How capturing carbon in savannas can reduce global warming?

Grasses play an important role in capturing carbon in tropical savannas.

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A growing awareness of global warming has prompted efforts to reverse troubling trends by planting trees to capture and remove carbon dioxide from the atmosphere and store it.

A new study led by Young Zhou from the Quinney College of Natural Resources and the Ecology Center has found that grasses also play an important role in capturing carbon. 

The new study, published in Nature Geoscience, found that savanna soils loaded with carbon from grasses had higher carbon contents. According to their findings, grasses accounted for more than half of the soil carbon content in tropical savannas, including soils directly beneath trees.

The new study aimed to capture carbon in tropical savannas, an ecosystem distinguished by shared space between trees and grasses. The project started an afforestation program to plant trees to capture carbon dioxide from the atmosphere, which resulted in carbon being stored mostly in soils and the woody biomass of the growing trees.

Forests generally store carbon in their woody trunks and aboveground leaves. In comparison, a significant portion of the carbon is stored in the soil of grassy ecosystems, such as savannas and grasslands, mostly in the form of grasses’ huge root systems and decomposing organic waste. Regarding long-term carbon storage, carbon kept in soils is more reliable, especially in light of the vulnerable future marked by global warming and an increase in the possibility of drought and wildfires.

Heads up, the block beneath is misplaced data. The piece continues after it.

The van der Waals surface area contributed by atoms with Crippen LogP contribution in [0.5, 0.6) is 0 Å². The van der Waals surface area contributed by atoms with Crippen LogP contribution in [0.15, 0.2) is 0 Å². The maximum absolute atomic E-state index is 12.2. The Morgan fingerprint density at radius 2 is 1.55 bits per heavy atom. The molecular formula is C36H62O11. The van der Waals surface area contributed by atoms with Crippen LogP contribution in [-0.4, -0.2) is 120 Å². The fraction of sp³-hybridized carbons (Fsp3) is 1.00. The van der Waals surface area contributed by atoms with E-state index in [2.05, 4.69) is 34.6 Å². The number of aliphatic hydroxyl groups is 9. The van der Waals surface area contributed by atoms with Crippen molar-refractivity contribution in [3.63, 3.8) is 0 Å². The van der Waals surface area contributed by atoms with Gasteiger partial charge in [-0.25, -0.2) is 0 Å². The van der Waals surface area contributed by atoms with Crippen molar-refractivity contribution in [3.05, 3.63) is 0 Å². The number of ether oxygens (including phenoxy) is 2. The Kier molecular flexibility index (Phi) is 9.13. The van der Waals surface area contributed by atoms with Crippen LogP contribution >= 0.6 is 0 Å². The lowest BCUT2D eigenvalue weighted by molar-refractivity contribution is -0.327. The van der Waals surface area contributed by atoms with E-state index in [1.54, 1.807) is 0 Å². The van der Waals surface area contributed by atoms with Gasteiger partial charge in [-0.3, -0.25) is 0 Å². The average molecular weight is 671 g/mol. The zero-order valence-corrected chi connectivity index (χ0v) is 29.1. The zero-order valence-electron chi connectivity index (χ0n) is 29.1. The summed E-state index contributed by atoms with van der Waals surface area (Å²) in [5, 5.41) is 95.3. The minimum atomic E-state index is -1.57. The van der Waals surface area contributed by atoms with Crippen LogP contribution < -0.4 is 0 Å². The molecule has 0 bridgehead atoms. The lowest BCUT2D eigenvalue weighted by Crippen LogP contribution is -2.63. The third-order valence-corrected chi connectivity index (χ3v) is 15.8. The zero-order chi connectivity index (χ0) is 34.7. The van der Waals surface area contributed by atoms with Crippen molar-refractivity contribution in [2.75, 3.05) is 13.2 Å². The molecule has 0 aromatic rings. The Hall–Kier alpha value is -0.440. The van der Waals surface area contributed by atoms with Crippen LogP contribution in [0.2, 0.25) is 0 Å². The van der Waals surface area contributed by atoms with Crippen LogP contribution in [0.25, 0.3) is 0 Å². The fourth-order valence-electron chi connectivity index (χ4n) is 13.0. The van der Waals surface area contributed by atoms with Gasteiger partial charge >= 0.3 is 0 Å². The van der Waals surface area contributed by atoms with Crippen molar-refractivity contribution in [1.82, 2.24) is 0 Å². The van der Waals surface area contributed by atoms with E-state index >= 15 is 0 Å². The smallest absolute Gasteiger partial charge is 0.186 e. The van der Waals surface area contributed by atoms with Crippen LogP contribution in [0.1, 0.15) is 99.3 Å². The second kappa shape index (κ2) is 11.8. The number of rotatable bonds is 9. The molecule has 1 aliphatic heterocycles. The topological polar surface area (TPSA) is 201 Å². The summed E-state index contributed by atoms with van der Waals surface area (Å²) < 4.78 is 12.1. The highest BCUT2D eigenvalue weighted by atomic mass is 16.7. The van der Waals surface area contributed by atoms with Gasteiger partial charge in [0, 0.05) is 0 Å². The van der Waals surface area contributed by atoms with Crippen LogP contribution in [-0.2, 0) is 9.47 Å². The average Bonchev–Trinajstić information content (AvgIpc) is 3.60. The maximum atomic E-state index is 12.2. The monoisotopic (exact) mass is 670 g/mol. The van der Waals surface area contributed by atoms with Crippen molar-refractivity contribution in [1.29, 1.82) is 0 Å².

The researcher and his team set out to identify the role grasses played in this attempt because, while the efficiency of storing carbon in trees has been well established in studies, how carbon storage operates in soils could have been better characterized. They performed a thorough investigation on the contribution of grasses to carbon content in savanna soils and the potential impact of increased tree cover in tropical savannas on soil carbon storage. 

Young Zhou said, “On average, the increase in soil carbon storage resulting from the expansion of tree cover across tropical savannas is negligible.”

He added, “Our findings challenge the assumption that afforestation boosts soil carbon storage uniformly. However, we have yet to pinpoint the factors responsible for the substantial variation observed in the soil carbon storage response to increased tree cover across tropical savannas.”

The researchers from Utah State University discovered carbon gains and losses as tree cover expanded over tropical savannas. The most significant difference was observed in savannas with more rainfall, where tree planting is more likely to succeed, as well as in places with clay soils and savanna sites with substantial contributions of carbon storage from grasses. This highlights the complexities of increasing tree cover on carbon dynamics in savanna soils.

The researcher said, “It makes even clearer that savannas play crucial roles in the global carbon cycle in their unique ways, underscoring the importance of preserving and protecting these ecosystems equitably.” 

Journal Reference:

  1. William J. Bond, Madelon F. Case, et al. Soil carbon in tropical savannas is mostly derived from grasses. Nature Geoscience. DOI: 10.1038/s41561-023-01232-0
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